This program is in partnership with CDC Kenya and Food and Agricultural Organization of the United Nations (FAO).
Zika is a disease transmitted to people through bites from insects, most commonly from mosquitoes but it can also be spread from ticks and some flies. Adults that contract the disease usually show mild symptoms but infection during pregnancy can impede fetal brain development resulting in microcephaly.
Researchers from the Allen School are leading the largest Zika study in Sub-Saharan Africa, located in Mombasa, Kenya. Researchers are following approximately 3,000 pregnant women recruited from three hospitals in Mombasa through the course of their pregnancy to identify evidence of Zika virus infection and its outcome.
The study will provide data leading to evidence-based strategies to prevent Zika virus infection during pregnancy in Africa. It could also lead to vaccine introduction and improved counseling of patients about risks to their pregnancies and their children. The information will contribute to effective preparedness for health facilities providing services to affected children and families.
This program is in partnership with CDC Kenya.
H5N8 Influenza virus
The H5N8 Influenza virus is a highly pathogenic avian virus that has caused wild and domestic bird deaths in 35 countries in Asia, Europe, the Middle East, and Africa as of early 2017. The quickly spreading nature of this virus poses a major threat to poultry producers.
Researchers at the Allen School are conducting a study to understand the transmission of this strain of influenza between migratory wild birds and domestic poultry in order to find ways to break the transmission cycle. They are also looking to determine the extent to which H5N8 has already infected birds available in live bird markets in both urban and rural settings.
This project is in partnership with CDC Kenya.
Anthrax remains a regional health problem in East Africa. Anthrax persists in ecosystems resulting in loss of human and animal life if there is no intervention and is a solid example of the challenges to be addressed by better understanding the human-animal-environment interfaces.
In Kenya, more than 10 outbreaks of anthrax occur every year, leading to loss of livestock, wildlife, and sometimes human deaths. Cattle, sheep, goats, and camels die within a day of contracting the disease. Alternatively, humans show signs of illness, with the vast majority recovering. Dogs that scavenge the carcasses of deceased animals, generally show no symptoms.
Allen School researchers are using historical data and current outbreaks to develop an anthrax risk map for the country, and to discover the factors leading to outbreaks in specific sites, such as soil types, topography or vegetation. By utilizing this data, researchers will be able to identify opportunities for prevention and intervention to slow or stop the spread of Anthrax.
This project is in partnership with the United States Defense Threat Reduction Agency.
Antimicrobial Resistance (AMR)
The Allen School’s expertise in understanding how human-animal-environment interfaces contribute to the emergence and spread of disease makes it a natural leader of efforts to tackle antimicrobial resistance (AMR). AMR is particularly challenging in low- and middle- income countries where the most affordable antibiotics are the ones for which resistance is most common.
In East Africa our team has focused on identifying what behaviors, environmental exposures and other factors contribute to the risk of carrying gut bacteria that are resistant to antibiotics for both people and animals. This work has included diverse communities, from rural agricultural and pastoralist areas in northern Tanzania, to a densely populated informal settlement (Kibera) in Nairobi, Kenya.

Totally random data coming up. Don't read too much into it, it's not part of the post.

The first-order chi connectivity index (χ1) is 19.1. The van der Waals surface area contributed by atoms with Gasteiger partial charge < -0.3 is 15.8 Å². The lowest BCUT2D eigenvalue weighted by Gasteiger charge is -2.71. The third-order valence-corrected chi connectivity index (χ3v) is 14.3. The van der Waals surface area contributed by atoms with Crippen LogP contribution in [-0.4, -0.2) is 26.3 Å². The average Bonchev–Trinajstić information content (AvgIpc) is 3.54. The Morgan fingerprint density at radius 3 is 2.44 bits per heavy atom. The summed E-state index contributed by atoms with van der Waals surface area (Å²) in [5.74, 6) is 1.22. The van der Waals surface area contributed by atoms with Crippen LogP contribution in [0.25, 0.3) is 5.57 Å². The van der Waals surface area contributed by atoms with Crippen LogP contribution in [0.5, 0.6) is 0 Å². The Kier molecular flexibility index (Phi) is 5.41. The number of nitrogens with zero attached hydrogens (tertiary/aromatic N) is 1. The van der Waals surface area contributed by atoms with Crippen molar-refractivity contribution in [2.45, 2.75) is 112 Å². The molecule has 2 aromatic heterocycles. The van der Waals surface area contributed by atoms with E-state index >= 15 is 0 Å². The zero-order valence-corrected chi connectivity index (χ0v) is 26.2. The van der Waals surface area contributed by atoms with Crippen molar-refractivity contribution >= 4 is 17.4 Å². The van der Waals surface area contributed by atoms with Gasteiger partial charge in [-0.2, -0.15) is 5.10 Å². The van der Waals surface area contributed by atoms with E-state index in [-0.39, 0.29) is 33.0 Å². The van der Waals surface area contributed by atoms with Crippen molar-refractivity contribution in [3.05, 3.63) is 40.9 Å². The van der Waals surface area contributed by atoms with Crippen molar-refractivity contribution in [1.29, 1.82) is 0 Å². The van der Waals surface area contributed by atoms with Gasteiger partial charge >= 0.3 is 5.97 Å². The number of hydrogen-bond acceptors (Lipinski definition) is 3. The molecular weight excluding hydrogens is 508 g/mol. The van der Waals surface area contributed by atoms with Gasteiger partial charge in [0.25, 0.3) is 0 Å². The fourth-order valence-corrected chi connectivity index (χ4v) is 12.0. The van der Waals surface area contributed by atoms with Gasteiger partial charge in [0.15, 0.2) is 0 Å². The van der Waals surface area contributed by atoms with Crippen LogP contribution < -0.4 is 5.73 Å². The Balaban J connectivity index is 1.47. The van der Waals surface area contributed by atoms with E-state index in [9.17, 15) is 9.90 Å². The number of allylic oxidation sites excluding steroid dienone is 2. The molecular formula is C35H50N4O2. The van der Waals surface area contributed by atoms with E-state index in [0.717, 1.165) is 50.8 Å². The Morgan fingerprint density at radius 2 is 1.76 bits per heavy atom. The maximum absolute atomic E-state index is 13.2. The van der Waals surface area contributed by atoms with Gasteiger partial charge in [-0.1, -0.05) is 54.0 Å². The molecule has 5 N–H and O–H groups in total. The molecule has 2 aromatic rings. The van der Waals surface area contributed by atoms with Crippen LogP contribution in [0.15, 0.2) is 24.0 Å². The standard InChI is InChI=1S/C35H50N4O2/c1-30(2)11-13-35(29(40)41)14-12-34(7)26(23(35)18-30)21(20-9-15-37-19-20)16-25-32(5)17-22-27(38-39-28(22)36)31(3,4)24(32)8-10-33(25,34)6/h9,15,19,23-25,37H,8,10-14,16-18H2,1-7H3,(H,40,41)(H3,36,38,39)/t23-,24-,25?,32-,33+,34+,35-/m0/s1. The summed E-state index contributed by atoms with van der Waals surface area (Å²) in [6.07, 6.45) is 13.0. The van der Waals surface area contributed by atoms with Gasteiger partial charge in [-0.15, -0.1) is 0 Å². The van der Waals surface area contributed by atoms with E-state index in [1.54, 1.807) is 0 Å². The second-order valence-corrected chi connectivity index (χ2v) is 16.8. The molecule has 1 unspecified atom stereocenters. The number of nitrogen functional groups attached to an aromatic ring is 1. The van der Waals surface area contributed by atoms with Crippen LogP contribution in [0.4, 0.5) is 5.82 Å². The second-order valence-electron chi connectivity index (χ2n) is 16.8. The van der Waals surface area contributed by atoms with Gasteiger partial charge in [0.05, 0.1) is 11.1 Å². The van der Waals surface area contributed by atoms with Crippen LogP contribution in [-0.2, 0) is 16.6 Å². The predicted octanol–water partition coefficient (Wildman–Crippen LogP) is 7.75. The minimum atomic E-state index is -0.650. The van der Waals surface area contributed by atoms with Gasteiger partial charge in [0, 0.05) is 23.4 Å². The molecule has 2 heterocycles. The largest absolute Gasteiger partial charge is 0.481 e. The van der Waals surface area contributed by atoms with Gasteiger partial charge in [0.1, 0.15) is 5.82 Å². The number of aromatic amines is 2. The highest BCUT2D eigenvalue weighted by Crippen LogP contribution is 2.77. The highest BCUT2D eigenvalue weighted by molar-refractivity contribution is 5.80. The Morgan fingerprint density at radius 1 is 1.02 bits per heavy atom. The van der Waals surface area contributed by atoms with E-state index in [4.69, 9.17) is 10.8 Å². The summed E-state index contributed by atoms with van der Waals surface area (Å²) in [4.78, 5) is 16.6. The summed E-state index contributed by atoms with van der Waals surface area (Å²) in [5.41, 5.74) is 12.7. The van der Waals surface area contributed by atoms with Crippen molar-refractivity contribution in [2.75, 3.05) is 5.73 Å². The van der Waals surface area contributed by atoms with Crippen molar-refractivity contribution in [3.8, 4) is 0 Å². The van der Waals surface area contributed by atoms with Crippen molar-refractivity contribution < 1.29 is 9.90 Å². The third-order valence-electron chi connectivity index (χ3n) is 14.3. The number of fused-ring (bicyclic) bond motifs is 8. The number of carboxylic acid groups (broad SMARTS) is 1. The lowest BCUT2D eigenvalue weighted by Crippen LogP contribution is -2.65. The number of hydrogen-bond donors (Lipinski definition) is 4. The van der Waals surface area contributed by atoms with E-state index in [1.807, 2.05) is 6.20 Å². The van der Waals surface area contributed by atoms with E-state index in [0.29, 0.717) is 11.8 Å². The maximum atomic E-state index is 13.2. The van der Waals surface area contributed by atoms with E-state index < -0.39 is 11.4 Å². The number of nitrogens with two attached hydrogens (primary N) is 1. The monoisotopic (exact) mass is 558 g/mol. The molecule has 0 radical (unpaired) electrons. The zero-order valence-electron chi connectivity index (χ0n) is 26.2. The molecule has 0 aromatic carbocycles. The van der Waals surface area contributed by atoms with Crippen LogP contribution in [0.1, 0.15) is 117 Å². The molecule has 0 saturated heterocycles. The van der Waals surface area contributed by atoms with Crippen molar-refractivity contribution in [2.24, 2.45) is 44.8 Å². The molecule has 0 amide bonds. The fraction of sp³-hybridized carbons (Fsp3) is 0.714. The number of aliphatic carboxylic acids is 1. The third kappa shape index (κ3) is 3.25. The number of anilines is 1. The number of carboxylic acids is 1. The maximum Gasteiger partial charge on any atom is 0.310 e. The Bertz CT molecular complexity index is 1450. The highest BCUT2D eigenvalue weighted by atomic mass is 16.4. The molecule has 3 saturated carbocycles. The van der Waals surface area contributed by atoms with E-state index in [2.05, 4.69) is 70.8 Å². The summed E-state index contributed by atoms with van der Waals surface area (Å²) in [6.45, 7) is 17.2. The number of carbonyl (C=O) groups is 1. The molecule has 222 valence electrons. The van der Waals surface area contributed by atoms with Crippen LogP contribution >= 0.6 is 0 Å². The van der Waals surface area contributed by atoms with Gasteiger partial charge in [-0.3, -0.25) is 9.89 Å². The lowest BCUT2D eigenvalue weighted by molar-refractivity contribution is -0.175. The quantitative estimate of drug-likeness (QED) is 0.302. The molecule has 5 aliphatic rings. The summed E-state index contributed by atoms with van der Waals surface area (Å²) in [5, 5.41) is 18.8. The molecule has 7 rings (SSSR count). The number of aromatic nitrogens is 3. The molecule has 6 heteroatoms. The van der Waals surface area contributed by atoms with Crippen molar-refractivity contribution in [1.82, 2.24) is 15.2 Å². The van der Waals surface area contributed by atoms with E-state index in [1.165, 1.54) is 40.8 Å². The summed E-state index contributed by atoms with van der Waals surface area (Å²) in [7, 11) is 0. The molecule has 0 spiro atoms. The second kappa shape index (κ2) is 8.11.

Our Tanzania work has highlighted the importance of environmental transmission and the cultural factors. For example, Massai households that consume raw milk are at particular risk for having antibiotic-resistant gut bacteria. Boiling milk is not culturally acceptable, so we are introducing specially-designed thermometers that help people determine when milk has reached pasteurization temperatures. Early work shows that people are more likely to treat their milk when this option is available. We anticipate that this intervention will help improve milk safety, which will likely have important health benefits for children and pregnant women.
In Nairobi we have found that antibiotic use at the individual level is not linked to carriage of antibiotic-resistant gut bacteria, but the prevalence of these resistant bacteria is so high that the community may be completely saturated with these organisms. The most effective interventions in this case need to focus on ways to limit the transmission of these organisms within and between households. Transmission is also important between communities and hospitals, which is why we are preparing to conduct a colonization study to identify factors that influence how people are colonized with “high level resistance” (e.g., carbapenems) in Kibera and an associated hospital. We are also working to understand how antibiotics are used in the Kenyan health care system.
These programs are in partnership with the Centers for Disease Control and Prevention (CDC), and the National Science Foundation.
Drinking Water Quality & Safety
This Allen School project addresses the quality and safety of drinking water available to people in Kenya, especially in areas where people and livestock live in close proximity. The project will help understand two aspects of water quality in Kenya: what contaminants are in the water, and how contaminants move through the ecosystem.
A low technology test, microbial source tracking, is used to screen water sources and water available for drinking at households to distinguish contamination through livestock waste from that of human waste. These data are related to observed household morbidity to determine the contribution of water availability and safety, sources of contamination on incidence of diarrhea among children.
This project is in partnership with the Medical Research Council of the UK as a collaboration between University of Southampton, University of Brighton, Victoria Institute for Research on Environment and Development (VIRED) and the Kenya Medical Research Institute.